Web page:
Ceiba (aka - kapok, world tree)
About the kapok
Links and References
The kapok is truly the king of the jungle. Rising as an emergent tree, usually well above the canopy, the ceiba can grow to 240 feet (73 m) during its 500+ year lifespan. Known by many names, ceiba, kapok, silk-tree, silk cotton tree, and world tree, it was sacred to the Mayans. Its distribution is global (tropical) both because of the nature of its seeds and because of its value as a cash crop.
The broad use of the name “ceiba” and “kapok” mean that it can lead to confusion. The genus “ceiba” has 18 different species in it, but the “pentandra” is the tree usually being referred to.
The Mayans knew it as Yax Che (“First Tree”). The kapok was the most sacred tree for the ancient Maya, and according to Maya mythology, it was the symbol of the universe. The tree signified a route of communication between the three levels of earth. Its roots reach down into the underworld, its trunk represented the middle world where the humans live, and its canopy of branches arched high in the sky symbolized the upper world and the thirteen levels in which the Maya heaven was divided.
Its Own Ecosystem
Over the many decades that a ceiba grows it has a complex network of interactions and symbiotic relationships supporting many dozens of other plant and fungal species, from the vines and orchards (bromeliads) and other epiphytes (air plants, without roots in the soil) that grow on its massive structure allowing them to get access to the sunlight that never makes it to the rainforest floor. Additionally, they host colonies of insects, frogs, snakes and birds that live in it and feed on it and its inhabitants. Colonies of ant sometimes inhabit a tree, living more than 100 feet above the forest floor, never leaving the safety of their towering home. Pictures of ceiba, towering over the forest, with hundreds of vines and other plants growing on it are iconic rainforest images.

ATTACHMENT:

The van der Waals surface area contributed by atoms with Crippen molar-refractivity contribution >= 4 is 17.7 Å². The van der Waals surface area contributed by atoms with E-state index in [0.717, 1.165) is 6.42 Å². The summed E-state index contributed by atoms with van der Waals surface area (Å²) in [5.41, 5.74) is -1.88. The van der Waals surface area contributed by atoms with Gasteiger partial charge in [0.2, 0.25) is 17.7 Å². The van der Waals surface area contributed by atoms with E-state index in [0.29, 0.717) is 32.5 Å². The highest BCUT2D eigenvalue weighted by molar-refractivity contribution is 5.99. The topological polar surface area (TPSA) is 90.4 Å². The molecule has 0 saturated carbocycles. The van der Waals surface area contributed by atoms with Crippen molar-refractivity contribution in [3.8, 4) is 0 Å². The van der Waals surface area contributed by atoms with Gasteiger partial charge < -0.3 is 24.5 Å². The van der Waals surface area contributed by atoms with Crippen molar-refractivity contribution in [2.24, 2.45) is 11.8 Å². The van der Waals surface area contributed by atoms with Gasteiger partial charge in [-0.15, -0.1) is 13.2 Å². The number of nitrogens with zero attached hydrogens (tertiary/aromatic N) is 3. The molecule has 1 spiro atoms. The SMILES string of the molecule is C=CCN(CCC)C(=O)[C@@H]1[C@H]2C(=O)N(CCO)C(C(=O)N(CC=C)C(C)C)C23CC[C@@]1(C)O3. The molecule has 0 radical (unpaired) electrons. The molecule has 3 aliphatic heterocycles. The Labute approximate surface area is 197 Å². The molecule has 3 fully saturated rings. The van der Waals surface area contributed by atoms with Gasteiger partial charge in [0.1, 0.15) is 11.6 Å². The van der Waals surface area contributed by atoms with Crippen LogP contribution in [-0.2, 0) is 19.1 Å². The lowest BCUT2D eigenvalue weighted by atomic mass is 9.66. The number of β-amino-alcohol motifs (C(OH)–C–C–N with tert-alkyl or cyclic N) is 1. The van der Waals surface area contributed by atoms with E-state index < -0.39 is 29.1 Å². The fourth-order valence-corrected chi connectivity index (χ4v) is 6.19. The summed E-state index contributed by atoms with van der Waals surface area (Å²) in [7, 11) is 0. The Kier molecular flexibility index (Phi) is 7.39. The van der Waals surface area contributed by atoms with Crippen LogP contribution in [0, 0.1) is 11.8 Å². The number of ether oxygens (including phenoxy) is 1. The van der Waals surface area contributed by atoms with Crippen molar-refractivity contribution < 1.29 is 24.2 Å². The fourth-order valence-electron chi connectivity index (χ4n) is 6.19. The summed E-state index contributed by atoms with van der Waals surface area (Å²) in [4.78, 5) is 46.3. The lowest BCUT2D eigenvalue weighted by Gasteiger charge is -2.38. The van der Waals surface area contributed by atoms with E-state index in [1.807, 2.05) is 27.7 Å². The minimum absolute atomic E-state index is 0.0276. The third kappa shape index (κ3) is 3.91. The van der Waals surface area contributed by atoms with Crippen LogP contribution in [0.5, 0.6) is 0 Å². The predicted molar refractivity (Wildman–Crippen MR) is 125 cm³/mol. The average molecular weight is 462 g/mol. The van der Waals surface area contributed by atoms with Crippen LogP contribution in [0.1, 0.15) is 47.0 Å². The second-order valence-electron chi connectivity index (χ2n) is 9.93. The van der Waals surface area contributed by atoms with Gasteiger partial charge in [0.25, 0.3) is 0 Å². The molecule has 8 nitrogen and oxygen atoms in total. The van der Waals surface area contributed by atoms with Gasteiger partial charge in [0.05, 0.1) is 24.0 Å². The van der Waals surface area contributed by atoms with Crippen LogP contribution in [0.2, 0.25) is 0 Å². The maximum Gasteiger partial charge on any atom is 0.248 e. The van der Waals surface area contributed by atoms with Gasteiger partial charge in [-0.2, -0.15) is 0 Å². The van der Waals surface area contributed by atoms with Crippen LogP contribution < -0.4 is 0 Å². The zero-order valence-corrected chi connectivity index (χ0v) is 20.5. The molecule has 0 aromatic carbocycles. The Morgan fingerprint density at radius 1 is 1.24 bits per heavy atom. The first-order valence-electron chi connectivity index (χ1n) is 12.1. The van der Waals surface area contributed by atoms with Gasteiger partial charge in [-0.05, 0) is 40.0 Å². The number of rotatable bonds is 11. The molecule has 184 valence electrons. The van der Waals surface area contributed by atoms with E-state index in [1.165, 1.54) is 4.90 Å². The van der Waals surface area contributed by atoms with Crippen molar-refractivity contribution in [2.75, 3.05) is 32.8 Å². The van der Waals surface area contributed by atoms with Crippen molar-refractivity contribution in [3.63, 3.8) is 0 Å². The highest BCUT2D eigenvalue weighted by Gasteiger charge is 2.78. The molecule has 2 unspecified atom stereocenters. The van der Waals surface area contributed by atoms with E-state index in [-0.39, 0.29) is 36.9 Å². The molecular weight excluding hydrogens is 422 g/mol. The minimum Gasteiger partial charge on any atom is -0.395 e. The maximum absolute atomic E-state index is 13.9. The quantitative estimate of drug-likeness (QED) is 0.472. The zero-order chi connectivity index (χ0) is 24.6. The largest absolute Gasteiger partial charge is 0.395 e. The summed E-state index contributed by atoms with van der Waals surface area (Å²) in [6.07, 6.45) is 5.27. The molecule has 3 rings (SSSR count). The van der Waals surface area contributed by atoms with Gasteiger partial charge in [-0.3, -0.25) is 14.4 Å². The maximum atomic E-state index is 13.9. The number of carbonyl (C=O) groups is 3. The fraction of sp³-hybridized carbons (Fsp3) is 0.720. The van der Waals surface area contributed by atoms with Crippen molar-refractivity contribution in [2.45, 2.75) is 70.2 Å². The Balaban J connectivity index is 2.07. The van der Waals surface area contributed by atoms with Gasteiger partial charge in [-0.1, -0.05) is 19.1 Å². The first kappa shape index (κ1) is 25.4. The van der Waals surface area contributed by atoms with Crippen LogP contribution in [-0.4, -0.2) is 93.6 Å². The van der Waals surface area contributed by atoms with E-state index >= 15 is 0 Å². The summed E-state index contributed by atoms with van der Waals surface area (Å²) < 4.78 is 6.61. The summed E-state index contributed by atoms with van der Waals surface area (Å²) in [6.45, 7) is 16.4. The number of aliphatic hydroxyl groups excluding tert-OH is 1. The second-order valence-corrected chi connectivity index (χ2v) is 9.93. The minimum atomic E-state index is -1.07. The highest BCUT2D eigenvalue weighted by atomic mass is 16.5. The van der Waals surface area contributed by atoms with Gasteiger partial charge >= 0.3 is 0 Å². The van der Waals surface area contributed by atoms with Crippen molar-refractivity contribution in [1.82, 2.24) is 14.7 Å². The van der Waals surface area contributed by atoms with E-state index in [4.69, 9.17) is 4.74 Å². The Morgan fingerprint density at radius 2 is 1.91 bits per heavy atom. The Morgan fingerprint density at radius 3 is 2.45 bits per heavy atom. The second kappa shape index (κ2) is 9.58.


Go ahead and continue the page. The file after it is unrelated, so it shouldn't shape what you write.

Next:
They thrive in a variety of warm climates (they are not freeze tolerant) from very wet rainforest to areas with pronounced wet-dry seasons. Ceiba are sensitive to drought, and are deciduous (shed their leaves) in dry periods, to protect themselves. The night blooming flowers are also means for water conservation (flowers give off a lot of water in the hot sun, and a tree with 4,000 flowers open to the hot tropical sun has to pull a lot of water up 200 feet to keep them moist).
A large ceiba can produce as much as 20 gallons of nectar per day, and its aromatic (and unpleasant) night-blooming flowers attract bats, bees and many other pollinators. When those flowers mature, a mature ceiba can produce as many as 4,000 fruit at the same time. Each dehiscent fruit (meaning it will split open) holds around 200 seeds, meaning a mature tree can produce 800,000 seeds. Birds and mammals alike feast on the fruit and seeds, ensuring distribution. Those fruit that aren’t consumed will eventually fall or burst open. The fruit are full of fibers that can carry seeds on the wind. The fruit float and the tough exterior is very durable, allowing them to travel large distances in the water. There is a theory that the ceiba in Africa evolved from fruit that floated there from the Americas, where they originated.
Cultivation & Uses
One of its many names, silk-cotton tree, comes from the fibers that house the seeds, inside the fruit. This cottony fiber is used for many purposes, most often as stuffing for mattresses, pillows, etc. It was used in life jackets for decades until replaced by synthetics.
The seeds are used for oil that has been used for soap and as fertilizer. They can also be pressed to produce a vegetable oil and this is commercially done in India Indonesia and Malaysia. The oil is also sometimes used as a biofuel and in paint manufacture.
Because of these many uses, a hybrid species has been created which is smaller, produces very high numbers of fruit/fiber pods, and does not have the sharp thorns on the trunk some other species have.
One of the reasons the world tree was sacred to the Mayans was that it provided them with so many things, including medicines. The seeds, leaves, bark and resin, from the kapok tree are used for: dysentery, fevers, venereal diseases, asthma, menstruation bleedings and kidney diseases.
|Common Species Name
|Least Concern (LC)
|Max Height (ft)
|Max Height (m)
|Variable, rainforest to dry-forest
|optimal pH 6.5,
|Wind, water, birds, bats, mammals
|Tied to dry season
|Capsule Fruit with significant fibers in the pod
|Years to fruit production
|Growing & Planting
|Pygmy fruit-eating bat, Tantalus Monkey, Trigona spinipes, Lesser Spear-nosed Bat, Honey bee Jamaican Fruit-eating Bat